And here’s where I really applaud Wharton for how intense she made the story. Susy and Nick both have alternative options that they consider—other people with the wealth and power to make their lives comfortable and secure, who are also decent people. Often, romance stories take the route of making the other prospect completely disqualify themselves by some egregious mistake or character flaw, rather than actually making them solid competition for their counterpart. If the guy is considering another woman, she turns out to be a designing vixen, unfaithful vamp, or shrinking violet. If the woman is considering another guy, he turns out to be a domineering disciplinarian, a slimy businessman, or a serial wife-murderer. What happens then is that their competition doesn’t actually have to have a personality, let alone a well-developed and admirable character, in order to be the obvious choice in the end.

But in this book, Susy has a great friendship with her second choice, always regards him in the same way, and he always treats her well. He changes a little, but so does she, and it is in the natural way—nothing dramatic like a skeleton leaping out of the closet of the old family estate. And Nick’s second choice is also an interesting and likeable character—she is not pretty, but distinguished and intelligent, and her character is so practical and blunt that you can’t help but respect her for her clear-eyed realism. In fact, how she and Nick are left when the novel ends is one of the slight feelings of dissatisfaction I have—it is presumed everything will be explained. It’s so much more compelling that you can see how Nick and Susy might reasonably make the choice to go for someone else. Throughout my reading of it, I had to keep reminding myself that this was a light social, romantic comedy and that there was no Tess of the D’Urbervilles-ian tragedy possible. But it was tense. And the ending, while boasting a few romance clichés, was delivered in such a unique, unexpected, heartwarmingly hilarious and realistic way that I was too busy being subtly amused to fault-find.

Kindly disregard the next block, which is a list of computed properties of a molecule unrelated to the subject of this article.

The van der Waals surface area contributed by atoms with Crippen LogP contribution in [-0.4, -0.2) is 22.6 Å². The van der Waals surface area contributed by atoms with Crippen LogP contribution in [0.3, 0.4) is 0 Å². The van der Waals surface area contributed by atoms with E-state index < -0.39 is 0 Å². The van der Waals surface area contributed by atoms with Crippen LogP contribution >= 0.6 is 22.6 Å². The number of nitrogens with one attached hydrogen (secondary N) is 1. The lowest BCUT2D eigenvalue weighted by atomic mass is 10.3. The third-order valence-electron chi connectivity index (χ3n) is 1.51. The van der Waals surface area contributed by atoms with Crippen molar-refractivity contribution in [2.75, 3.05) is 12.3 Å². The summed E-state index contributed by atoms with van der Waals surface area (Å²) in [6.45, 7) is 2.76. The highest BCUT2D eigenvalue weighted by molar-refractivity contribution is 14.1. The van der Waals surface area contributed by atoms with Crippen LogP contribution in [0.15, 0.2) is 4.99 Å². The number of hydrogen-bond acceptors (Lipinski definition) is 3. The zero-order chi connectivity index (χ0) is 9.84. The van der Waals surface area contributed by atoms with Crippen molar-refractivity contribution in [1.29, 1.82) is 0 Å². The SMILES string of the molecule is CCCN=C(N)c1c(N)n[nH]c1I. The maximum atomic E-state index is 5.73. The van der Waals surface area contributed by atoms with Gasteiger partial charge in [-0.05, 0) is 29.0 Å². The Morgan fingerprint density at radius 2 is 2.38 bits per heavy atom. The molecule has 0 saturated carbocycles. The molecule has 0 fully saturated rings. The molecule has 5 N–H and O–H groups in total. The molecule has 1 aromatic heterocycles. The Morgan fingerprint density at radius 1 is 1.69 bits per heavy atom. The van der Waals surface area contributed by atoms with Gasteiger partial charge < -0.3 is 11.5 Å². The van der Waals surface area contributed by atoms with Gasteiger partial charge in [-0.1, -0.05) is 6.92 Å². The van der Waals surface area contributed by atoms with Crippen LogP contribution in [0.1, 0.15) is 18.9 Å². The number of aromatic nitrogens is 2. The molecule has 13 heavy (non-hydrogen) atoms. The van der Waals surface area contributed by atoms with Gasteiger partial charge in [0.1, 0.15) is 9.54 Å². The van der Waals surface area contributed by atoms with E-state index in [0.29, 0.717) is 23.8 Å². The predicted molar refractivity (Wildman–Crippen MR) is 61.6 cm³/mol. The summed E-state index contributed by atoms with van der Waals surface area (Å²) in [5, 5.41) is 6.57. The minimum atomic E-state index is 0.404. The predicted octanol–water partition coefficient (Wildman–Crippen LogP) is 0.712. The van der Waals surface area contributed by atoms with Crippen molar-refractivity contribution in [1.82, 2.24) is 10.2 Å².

And the writing! swoon I gave up lingering on every beautiful turn of phrase and atmospheric description. Simply reading through it for enjoyment once makes me want to go back and read it again just to appreciate the writing. But it’s not straight “deep purple prose”. Wharton keeps the pace up by summarizing extended periods of time in which life goes on as established and nothing new or momentous occurs. The key to this is life goes on as established—you have to establish what’s going on first, and Wharton does it beautifully. The moments of description establish setting and mood efficiently for the plot. Additionally, they prevented any character from being a blank. Honestly, I’m jealous of how quickly she manages to give a character, even the most minor character, vivid descriptions that ensure you don’t forget who they are, even if they never reappear except by verbal reference. As a small example, one character is described as “a drifting interrogation,” looking for a purpose, in contrast with someone who fulfilled herself; and, for physical description, as being sunk in a black divan “like a wan Nereid in a midnight sea.” It’s beautiful and you instantly get a feel for this woman as a character.

This was such an enjoyable read, and I’m already looking forward to reading it again.